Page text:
How Uncertainty Moves Stock PricesBy admin_45 in Blog
Sometimes the easier path to solving a complex problem is to analyze a parallel question instead. A prosaic example: when considering the purchase of a car or other expensive item I will often make a list of all the choices I would NEVER consider along with an explanation as to why. That exercise always leads me to delete several items on my consideration list because they actually include those same undesirable qualities.
In that spirit, let’s forget about where the S&P 500 goes in the back half of Q2 2020 and focus instead on forecasting the CBOE VIX Index level on June 30. We’ll start with what we know for sure:
- The VIX trades for 31 right now, which is still more than one standard deviation (8.1) from its long run average (19.3). Today’s afternoon reversal for US stocks is a good reminder that volatility remains elevated well beyond normal.
- The VIX hit an all-time high of 83 on March 16th. Since then, US fiscal and monetary policy have aggressively and speedily responded to the initial economic effects of the COVID Crisis.
- Fed programs are now effectively backstopping many forms of corporate and municipal debt, and capital markets are functioning more normally (albeit with higher spreads than pre-COVID).
- All this has calmed markets and allowed them to rally in the face of weak Q1 corporate earnings, a lack of earnings guidance for the rest of the year, and downright awful economic data. The VIX has dropped as the move higher has continued.
So, what do we have going on for the next 6 weeks (29 trading sessions) that could inform the direction of the VIX? We see the following balancing acts as driving near term market volatility:
- Continued awful labor market data versus…
supplemental unemployment insurance payments that make many workers whole for lost earnings. This buffer has a short fuse, however, and without further Congressional action will burn out at the end of July.
- The traditional end-of-quarter earnings prerelease season at the end of June versus…
fewer companies providing guidance that might require a traditional warning to markets.
- The news that many US states are beginning to reopen in earnest versus…
fears of a flare up in COVID cases that might begin to overwhelm local health care systems and cause regional curtailments in economic activity.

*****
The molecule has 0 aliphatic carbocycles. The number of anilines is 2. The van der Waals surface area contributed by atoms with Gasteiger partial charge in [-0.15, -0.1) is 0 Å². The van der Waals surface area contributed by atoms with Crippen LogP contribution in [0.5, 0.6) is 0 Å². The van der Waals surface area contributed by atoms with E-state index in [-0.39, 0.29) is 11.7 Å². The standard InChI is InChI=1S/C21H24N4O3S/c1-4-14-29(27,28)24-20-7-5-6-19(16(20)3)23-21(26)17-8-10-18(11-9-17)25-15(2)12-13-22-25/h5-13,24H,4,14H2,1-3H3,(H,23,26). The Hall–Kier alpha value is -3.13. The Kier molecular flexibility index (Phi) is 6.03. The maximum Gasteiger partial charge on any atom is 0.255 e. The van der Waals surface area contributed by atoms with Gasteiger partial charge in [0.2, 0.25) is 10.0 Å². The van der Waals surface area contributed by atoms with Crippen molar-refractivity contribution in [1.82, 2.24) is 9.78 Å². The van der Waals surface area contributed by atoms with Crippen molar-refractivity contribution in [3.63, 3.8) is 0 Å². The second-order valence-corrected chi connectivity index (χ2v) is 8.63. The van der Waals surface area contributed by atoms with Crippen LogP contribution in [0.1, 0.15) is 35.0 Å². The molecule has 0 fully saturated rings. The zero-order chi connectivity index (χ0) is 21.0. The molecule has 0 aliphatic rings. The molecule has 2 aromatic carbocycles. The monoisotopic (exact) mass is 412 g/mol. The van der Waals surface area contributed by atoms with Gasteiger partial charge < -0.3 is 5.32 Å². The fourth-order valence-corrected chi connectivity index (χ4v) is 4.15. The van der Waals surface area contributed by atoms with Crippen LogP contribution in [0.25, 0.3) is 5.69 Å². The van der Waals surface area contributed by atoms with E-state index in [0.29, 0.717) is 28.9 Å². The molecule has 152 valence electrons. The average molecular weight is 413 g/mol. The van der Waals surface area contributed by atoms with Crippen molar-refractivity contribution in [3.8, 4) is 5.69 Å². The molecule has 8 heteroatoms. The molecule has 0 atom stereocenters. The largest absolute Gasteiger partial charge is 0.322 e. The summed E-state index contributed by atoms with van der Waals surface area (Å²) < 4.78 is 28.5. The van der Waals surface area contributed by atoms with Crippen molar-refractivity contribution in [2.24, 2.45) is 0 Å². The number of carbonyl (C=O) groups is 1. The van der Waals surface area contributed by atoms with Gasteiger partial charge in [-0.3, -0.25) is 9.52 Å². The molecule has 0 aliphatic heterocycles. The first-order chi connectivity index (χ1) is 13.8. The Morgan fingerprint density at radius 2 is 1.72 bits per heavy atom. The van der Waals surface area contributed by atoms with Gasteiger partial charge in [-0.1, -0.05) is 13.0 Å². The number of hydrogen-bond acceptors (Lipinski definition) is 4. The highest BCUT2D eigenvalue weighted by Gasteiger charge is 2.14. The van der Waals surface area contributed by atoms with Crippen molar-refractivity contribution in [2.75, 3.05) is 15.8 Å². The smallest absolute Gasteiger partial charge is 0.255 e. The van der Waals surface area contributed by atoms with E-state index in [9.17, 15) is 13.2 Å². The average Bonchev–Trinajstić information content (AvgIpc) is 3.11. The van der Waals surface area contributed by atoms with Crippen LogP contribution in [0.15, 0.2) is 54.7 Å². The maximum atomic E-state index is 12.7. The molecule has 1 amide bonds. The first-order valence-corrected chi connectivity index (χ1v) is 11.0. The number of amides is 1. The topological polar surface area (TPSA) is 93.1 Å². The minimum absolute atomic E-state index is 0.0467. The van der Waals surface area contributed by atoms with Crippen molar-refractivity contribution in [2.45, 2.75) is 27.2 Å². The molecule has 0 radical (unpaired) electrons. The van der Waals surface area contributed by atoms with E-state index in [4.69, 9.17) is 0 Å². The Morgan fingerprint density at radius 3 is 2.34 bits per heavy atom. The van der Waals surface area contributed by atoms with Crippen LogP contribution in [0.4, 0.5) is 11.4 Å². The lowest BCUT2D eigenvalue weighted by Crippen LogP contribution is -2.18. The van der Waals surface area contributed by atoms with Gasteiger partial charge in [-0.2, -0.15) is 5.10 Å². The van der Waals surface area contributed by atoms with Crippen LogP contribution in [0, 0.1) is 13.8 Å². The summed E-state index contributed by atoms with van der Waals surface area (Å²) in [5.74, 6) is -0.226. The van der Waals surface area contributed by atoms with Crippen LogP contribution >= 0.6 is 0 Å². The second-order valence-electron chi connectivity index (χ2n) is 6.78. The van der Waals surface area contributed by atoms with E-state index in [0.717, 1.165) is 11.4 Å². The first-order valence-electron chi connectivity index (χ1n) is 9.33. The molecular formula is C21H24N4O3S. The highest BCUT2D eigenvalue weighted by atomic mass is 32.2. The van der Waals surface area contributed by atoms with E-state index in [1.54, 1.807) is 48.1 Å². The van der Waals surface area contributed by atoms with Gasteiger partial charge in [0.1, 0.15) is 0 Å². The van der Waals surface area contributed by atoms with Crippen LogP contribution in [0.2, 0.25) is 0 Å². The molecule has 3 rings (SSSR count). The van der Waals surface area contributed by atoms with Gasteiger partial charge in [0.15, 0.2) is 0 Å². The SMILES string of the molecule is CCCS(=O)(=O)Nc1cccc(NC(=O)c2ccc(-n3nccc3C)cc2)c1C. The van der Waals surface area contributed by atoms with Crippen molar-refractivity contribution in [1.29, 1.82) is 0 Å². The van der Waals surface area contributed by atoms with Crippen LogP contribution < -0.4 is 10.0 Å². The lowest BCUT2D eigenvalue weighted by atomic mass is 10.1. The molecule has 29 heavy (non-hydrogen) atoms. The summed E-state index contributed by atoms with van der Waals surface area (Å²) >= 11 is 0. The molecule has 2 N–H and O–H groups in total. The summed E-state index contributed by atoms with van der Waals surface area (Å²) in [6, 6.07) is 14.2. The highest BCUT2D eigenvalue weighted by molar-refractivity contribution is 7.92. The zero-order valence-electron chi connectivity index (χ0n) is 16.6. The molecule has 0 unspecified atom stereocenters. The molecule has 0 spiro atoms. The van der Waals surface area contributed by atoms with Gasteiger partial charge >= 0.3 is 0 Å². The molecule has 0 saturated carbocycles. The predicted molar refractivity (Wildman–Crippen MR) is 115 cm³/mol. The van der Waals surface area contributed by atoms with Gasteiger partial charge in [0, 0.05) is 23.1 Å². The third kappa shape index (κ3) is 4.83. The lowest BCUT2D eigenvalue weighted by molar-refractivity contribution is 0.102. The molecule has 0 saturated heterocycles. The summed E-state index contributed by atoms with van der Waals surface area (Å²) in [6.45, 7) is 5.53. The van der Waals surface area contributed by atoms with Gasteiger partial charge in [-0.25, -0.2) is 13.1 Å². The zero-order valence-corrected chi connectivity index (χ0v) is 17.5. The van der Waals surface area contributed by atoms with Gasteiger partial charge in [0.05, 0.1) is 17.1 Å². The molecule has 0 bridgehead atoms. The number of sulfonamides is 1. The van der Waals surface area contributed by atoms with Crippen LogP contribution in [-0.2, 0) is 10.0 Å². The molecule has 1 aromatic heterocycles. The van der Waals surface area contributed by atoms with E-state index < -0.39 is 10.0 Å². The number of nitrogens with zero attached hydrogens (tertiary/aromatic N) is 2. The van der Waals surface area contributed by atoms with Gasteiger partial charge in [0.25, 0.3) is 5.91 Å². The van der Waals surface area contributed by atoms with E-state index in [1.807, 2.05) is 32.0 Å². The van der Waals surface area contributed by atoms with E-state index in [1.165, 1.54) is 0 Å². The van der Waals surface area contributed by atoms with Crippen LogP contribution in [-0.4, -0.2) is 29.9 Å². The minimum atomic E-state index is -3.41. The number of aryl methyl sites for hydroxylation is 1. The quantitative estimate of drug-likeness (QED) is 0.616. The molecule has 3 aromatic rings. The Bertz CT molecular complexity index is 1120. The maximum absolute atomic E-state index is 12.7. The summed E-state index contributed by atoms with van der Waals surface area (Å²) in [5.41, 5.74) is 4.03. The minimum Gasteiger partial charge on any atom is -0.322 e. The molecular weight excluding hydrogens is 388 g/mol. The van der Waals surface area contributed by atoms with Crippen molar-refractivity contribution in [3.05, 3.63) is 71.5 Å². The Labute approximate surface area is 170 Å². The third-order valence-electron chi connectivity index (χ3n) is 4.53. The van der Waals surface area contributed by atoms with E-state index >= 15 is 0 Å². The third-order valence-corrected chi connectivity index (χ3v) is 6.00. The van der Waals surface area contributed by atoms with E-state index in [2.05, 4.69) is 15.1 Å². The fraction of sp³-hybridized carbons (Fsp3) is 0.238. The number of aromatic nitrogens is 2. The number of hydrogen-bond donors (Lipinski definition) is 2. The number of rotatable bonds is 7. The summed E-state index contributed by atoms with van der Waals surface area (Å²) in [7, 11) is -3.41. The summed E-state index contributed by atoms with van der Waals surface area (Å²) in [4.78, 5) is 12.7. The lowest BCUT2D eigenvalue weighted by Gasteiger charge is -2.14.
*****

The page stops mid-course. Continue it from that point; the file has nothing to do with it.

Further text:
- Global governments focused on reopening their economies versus…
growing geopolitical tensions between western countries and China (the US is not alone on this issue).
The VIX, in its role as measure of near-term S&P 500 price uncertainty will respond to the aggregate weight of these issues and 30 years of historical data show its near term direction will reliably predict if US stocks are higher or lower when Q2 ends. Three points which underpins that statement:
#1: The long run correlation between daily changes in VIX and S&P 500 prices is -0.75 on both rolling 30- and 90-day measurement periods back to 1990 and we are close to those levels right now (-0.71 over the last 30 days, -0.73 over the last 90 days).
#2: The 30-day chart below shows the VIX/S&P correlation has been consistently negative since the late 1990s; it was briefly positive for a few periods from 1990 – 1992 but never since. Moreover, if you just look at the 2010 – present timeframe, the correlation between the VIX and the S&P 500 is -0.82 for both 30- and 90-days.
#3: It does not matter much if the VIX is a 50 and goes to 40 or 20 and goes to 15 over 30 or 90 days; the correlations are always and everywhere negative to concurrent moves in the S&P 500.
Our take is all those seesawing pros and cons we listed above both matter and have little chance of substantially resolving themselves before the end of Q2. To us, that signals no change in the VIX between now and then and therefore little-to-no change in the S&P 500. The one place where we could be surprised to the upside is in the speed of economic restarts. Our TomTom traffic monitors do not yet show that happening, however. In terms of downside moves, we worry that jobs / earnings / reopenings / geopolitics could mostly or all tip just slightly negative versus current consensus.
Bottom line: it is easy to see how a VIX at 28-30 could be the new normal for a while and history clearly says US stocks will not move noticeably higher or lower during that time. We remain optimistic on US large caps but also understand that further rallies need robust answers to some difficult questions.